In his irreverent and darkly sarcastic song, “Chocolate Jesus,” singer Tom Waits points a finger at Christians who use faith to anesthetize themselves against reality. He points to the danger of turning Jesus into just one more commodity competing for consumer loyalty in the marketplace of feel-good remedies for the aches and pains of our sorry lives.

Well I don’t go to church on Sunday
Don’t get on my knees to pray
Don’t memorize the books of the Bible
I got my own special way
I know Jesus loves me
Maybe just a little bit more
I fall down on my knees every Sunday
At Zerelda Lee’s candy store

Well it’s got to be a chocolate Jesus
Make me feel good inside
Got to be a chocolate Jesus
Keep me satisfied

Well I don’t want no Anna Zabba
Don’t want no Almond Joy
There ain’t nothing better
Suitable for this boy
Well it’s the only thing
That can pick me up
Better than a cup of gold
See only a chocolate Jesus
Can satisfy my soul

When the weather gets rough
And it’s whiskey in the shade
It’s best to wrap your savior
Up in cellophane
He flows like the big muddy
But that’s ok
Pour him over ice cream
For a nice parfait

Well it’s got to be a chocolate Jesus
Good enough for me
Got to be a chocolate Jesus
Good enough for me

Well it’s got to be a chocolate Jesus
Make me feel so good inside
Got to be a chocolate Jesus
Keep me satisfied

The temptation of feel-good religion is a risk for any faith system. It is always tempting to try to draw a crowd by packaging the Gospel as “Things go better with Christ.” The lure of a quick fix solution to all the aches and pains of life is a deeply compelling misrepresentation of Jesus’ teaching.

Jesus did not point the way to a carefree life. He did not promise to smooth over all the difficulties of living in this world. He did not offer a recipe for transforming life into “a nice parfait.”

Jesus was a clear-eyed realist. He knew life in this world is never easy. He knew human beings will always struggle.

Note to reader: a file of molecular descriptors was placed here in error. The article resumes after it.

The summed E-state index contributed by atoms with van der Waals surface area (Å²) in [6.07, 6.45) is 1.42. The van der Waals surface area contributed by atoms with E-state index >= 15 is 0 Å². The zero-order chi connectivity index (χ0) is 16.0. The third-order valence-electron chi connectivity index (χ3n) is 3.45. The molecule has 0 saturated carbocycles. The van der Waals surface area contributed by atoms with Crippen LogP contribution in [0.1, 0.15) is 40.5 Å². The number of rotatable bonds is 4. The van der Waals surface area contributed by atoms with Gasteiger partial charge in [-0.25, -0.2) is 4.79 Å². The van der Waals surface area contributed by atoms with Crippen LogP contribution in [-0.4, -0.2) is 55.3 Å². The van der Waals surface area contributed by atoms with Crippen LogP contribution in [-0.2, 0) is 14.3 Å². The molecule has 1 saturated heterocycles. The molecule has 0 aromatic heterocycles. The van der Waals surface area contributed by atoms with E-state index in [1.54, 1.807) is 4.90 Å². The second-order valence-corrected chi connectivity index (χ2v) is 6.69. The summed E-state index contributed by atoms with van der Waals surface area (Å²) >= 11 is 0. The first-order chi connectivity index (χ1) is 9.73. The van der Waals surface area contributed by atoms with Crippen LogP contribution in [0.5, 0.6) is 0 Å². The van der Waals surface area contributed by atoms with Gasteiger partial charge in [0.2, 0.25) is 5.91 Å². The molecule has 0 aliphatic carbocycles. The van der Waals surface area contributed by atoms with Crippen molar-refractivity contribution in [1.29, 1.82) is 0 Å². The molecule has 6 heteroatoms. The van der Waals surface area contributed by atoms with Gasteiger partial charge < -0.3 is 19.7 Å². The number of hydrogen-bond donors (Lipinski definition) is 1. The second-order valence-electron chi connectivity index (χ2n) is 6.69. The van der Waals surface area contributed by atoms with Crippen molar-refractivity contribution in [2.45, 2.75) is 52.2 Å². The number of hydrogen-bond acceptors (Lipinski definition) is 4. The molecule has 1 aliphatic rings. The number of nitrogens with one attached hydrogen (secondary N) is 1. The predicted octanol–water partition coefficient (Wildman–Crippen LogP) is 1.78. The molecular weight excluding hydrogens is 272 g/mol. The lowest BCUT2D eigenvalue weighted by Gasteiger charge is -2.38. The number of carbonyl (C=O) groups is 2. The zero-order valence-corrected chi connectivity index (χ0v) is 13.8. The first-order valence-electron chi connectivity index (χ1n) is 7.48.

A lot of life hurts. Even in our extraordinarily privileged over-developed western world, we often experience life as deeply troubling. The only surprise is when we are surprised. The danger is that we turn to religion, or science, or entertainment, or work, or family, or pharmaceuticals, as an anaesthetic against the inevitability of pain.

One of the earliest and most zealous teachers of the Jesus way, a man named Paul, complained about his own lot in life saying,

to keep me from being too elated, a thorn was given me in the flesh, a messenger of Satan to torment me, to keep me from being too elated. Three times I appealed to the Lord about this, that it would leave me. (2 Corinthians 12:7,8)

Elsewhere, Paul lamented,

Wretched man that I am! Who will rescue me from this body of death? (Romans 7:24)

Paul had no chocolate Jesus. He wrestled with the realities of life, just as most of us struggle from time to time. He knew the pain of temptation, and experienced the agony of physical suffering. His deep and compelling faith in Christ did not remove Paul from the difficult realities of the human condition.

But, Paul did not stop simply with lamentation and complaint. He went on to affirm that, in the midst of his struggle, he sensed God saying to him,

‘My grace is sufficient for you, for power is made perfect in weakness.’

And so Paul concluded,

I will boast all the more gladly of my weaknesses, so that the power of Christ may dwell in me. (2 Corinthians 12:9)

We do not need a chocolate Jesus. We are diminished as human beings when we seek to escape from the pain that is an inevitable part of the human condition. We only need to stop being puzzled by the pain. We need to give up our fear that pain has the power the annihilate us. Faith is the deep inner knowing that pain is not bigger than the reality of God’s presence dwelling in our lives.

While it is not possible to escape the pain; it is possible to discover a measure of peace when we stop resisting. When we open to the pain and walk the way Jesus chose to walk, the pain will open us to the heart of compassion that pulses at the centre of all life. We will be nourished by the sustaining presence of God. This is a steady reality no chocolate Jesus can provide.